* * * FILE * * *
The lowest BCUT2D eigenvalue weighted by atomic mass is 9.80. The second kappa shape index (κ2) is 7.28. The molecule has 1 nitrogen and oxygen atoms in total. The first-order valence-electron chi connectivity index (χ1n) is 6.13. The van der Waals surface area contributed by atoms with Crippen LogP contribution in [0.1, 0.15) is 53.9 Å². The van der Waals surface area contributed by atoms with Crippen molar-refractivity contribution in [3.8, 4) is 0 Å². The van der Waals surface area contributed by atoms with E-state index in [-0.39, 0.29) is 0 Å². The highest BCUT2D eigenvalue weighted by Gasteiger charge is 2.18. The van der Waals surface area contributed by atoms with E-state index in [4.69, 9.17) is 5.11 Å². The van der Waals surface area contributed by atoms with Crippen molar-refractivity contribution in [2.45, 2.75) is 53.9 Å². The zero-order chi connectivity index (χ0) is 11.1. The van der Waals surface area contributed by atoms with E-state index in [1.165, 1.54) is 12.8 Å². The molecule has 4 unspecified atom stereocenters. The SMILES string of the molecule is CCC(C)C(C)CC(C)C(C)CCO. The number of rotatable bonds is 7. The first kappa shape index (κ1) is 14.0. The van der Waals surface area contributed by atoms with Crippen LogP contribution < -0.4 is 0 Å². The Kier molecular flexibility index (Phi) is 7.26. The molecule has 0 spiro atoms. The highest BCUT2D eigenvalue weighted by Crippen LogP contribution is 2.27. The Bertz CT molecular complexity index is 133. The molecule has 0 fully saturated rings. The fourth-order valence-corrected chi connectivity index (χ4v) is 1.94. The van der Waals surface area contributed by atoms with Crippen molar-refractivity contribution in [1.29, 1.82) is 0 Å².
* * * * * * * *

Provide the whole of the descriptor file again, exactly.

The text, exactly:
The lowest BCUT2D eigenvalue weighted by atomic mass is 9.80. The second kappa shape index (κ2) is 7.28. The molecule has 1 nitrogen and oxygen atoms in total. The first-order valence-electron chi connectivity index (χ1n) is 6.13. The van der Waals surface area contributed by atoms with Crippen LogP contribution in [0.1, 0.15) is 53.9 Å². The van der Waals surface area contributed by atoms with Crippen molar-refractivity contribution in [3.8, 4) is 0 Å². The van der Waals surface area contributed by atoms with E-state index in [-0.39, 0.29) is 0 Å². The highest BCUT2D eigenvalue weighted by Gasteiger charge is 2.18. The van der Waals surface area contributed by atoms with E-state index in [4.69, 9.17) is 5.11 Å². The van der Waals surface area contributed by atoms with Crippen molar-refractivity contribution in [2.45, 2.75) is 53.9 Å². The zero-order chi connectivity index (χ0) is 11.1. The van der Waals surface area contributed by atoms with E-state index in [1.165, 1.54) is 12.8 Å². The molecule has 4 unspecified atom stereocenters. The SMILES string of the molecule is CCC(C)C(C)CC(C)C(C)CCO. The number of rotatable bonds is 7. The first kappa shape index (κ1) is 14.0. The van der Waals surface area contributed by atoms with Crippen LogP contribution < -0.4 is 0 Å². The Kier molecular flexibility index (Phi) is 7.26. The molecule has 0 spiro atoms. The highest BCUT2D eigenvalue weighted by Crippen LogP contribution is 2.27. The Bertz CT molecular complexity index is 133. The molecule has 0 fully saturated rings. The fourth-order valence-corrected chi connectivity index (χ4v) is 1.94. The van der Waals surface area contributed by atoms with Crippen molar-refractivity contribution in [1.29, 1.82) is 0 Å².